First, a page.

Childhood Suicide - the Case of Samantha Kubersky

Childhood Suicide - the Case of Samantha Kubersky

Last update: 14 March, 2018

Children represent the most vulnerable part of our society. Their honesty and ingenuity make them easy targets for any kind of mockery or deceit. Likewise, they are often the ones who are nasty to others without really realizing the damage they’re doing. For that reason, childhood suicide is still a complex subject. It has many nuances and the danger of making a mistake with children who behave like this is great.

Death is an event which is difficult for children to understand. Faced with the death of a loved one, many children keep asking about them. Others continue including them in their present lives. Meanwhile, others are satisfied with the classic “they have gone to a better place.” The fact is that the explanations a single child can receive about this subject can be multiple. All of them can be very different from each other and not always correct.

That being said, accepting that youngsters can think about suicide is something which is beyond our understanding. In adulthood, it’s common that in certain circumstances we could fantasize about the idea of committing suicide. Of course, without carrying it out. On the other hand, a mature person is aware that death is something irreversible. Yet a child may not be so clear on this. Childhood suicide continues to be a subject with many questions but very few answers.

Childhood suicide – the case of Samantha Kubersky

On 2 December 2009, Samantha Kubersky’s mother found her 6-year-old daughter’s  dead body . She had wrapped a belt around her own neck and hung herself from the top of a cradle. Despite the attempts of her family members and health workers, nothing could be done to save her life.

Hours earlier, the girl had been arguing with her mother. Both the mother and one of her sisters were in different rooms when tragedy struck. According to the police, there was no evidence to suggest that her family had anything to do with the tragic incident.

It seems unbelievable that such a young girl would make the decision to do something like that. There was a lot of speculation about whether this childhood suicide could have been an accident. But this theory didn’t match the evidence the police found. Many questions emerged. Was it a game which had gone wrong? Was it just her way of running away from the anger caused by the previous discussion with her mother? Was her behavior a way of hurting her mother? Or was it her own guilt which surfaced?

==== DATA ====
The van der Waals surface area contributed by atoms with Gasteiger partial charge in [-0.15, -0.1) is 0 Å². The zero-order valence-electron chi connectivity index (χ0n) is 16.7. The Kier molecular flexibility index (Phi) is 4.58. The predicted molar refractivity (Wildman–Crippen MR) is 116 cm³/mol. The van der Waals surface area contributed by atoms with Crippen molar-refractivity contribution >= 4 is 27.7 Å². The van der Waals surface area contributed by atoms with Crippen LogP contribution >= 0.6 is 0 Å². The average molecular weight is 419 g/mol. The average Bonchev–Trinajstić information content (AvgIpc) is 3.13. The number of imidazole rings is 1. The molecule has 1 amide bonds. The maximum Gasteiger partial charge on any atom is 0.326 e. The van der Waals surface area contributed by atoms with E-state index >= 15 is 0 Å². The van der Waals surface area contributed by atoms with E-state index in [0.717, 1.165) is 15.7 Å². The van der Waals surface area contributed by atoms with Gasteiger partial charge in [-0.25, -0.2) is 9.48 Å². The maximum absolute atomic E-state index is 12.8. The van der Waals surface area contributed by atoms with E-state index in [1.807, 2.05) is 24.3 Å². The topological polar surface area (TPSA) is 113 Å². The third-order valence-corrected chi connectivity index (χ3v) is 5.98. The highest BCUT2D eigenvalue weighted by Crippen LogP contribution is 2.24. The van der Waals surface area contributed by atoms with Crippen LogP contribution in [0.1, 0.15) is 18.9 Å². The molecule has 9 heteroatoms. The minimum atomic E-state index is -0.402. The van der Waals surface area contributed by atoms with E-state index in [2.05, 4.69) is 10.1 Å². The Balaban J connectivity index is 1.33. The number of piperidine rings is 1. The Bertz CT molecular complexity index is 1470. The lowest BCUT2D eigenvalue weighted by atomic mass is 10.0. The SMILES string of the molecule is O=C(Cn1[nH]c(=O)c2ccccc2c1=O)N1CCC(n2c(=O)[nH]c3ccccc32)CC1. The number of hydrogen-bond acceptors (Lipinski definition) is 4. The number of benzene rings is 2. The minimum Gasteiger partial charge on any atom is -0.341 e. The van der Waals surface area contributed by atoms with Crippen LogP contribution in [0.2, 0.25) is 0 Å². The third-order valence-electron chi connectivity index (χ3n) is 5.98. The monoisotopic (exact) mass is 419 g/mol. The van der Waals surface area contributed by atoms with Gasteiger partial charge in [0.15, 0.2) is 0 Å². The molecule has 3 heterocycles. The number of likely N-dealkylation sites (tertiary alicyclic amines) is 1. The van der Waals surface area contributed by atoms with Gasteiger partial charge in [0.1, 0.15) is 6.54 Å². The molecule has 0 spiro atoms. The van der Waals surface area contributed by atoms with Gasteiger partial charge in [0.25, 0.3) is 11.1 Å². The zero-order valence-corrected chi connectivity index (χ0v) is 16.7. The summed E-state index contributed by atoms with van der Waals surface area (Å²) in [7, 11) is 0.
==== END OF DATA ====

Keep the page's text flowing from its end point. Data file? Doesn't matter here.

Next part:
“If you change the way you look at things, the things you look at will change.”
-Wayne Dyer-

A girl is looking out a window on a rainy day.

Karl Menninger and the components of suicidal behavior

Suicide can be studied from a sociological or psychological point of view. In Samantha’s particular case, the psychological factor played a fundamental role. One of the theories which better fits this case is the one proposed by American psychiatrist Karl Menninger.

According to his various studies on the subject, he came to an interesting conclusion. Suicide can be conceived as an inverted homicide. The anger and hatred a patient feels towards another person could be the cause of his own death. He found three components of hostility: the desire to kill, the desire to be killed, and the desire to die.

On the other hand, it’s extremely rare to find a case of childhood suicide at such an early age. Children under the age of 10 don’t usually conceive suicidal ideas unless there are certain risk factors involved. Thus, the main subjects to be investigated by the police were those in Samantha’s closest circle, her direct family.

Ruling out foul play

Despite how it appears, there was no evidence to suggest that the girl had suffered any type of abuse. The people who knew her highlighted her cheerful and kind nature. This just made the fact that she took her own life even more incomprehensible. Was Samantha really aware of what she was about to do? According to psychiatrist Kirk Wolf, she was not aware at all.

“Until they are 9 or 10 years old, children don’t yet understand the true meaning of death. At this age, they discover that it marks a point of no return.”

This statement was strongly supported by the agents who were in charge of the case. From the beginning, they categorically denied that a 6-year-old girl could have committed suicide. Even after forensics ruled that it was suicide, the idea that Samantha didn’t understand what was about to happen to her was still valid.

Should we talk to children about suicide?

This leads us to ask ourselves if it’s advisable to talk about suicide with our children. It’s necessary that death, in general terms, is not seen as a taboo subject for them. It’s a very difficult and complicated issue, so we must treat it with respect and empathy.

A sad boy is being hugged by an adult.

Talking with them about a matter they’ll have to face sooner or later is very beneficial. Death is an inevitable process which will come for us all someday. We all have to endure very hard situations throughout our lives. That is why we must make it clear to them that there is always an alternative solution to suicide. Although, at times we might not able to see it.

In this sense, we should let them know that suicide is a topic like any other, one they can talk about. Thus, they’ll learn to express their feelings about it, whether they’ve experienced the suicide of a relative or not. Letting them share their fears and problems can prevent tragic and extreme decisions, both in the present as well as in the future.

This text is provided for informational purposes only and does not replace consultation with a professional. If in doubt, consult your specialist.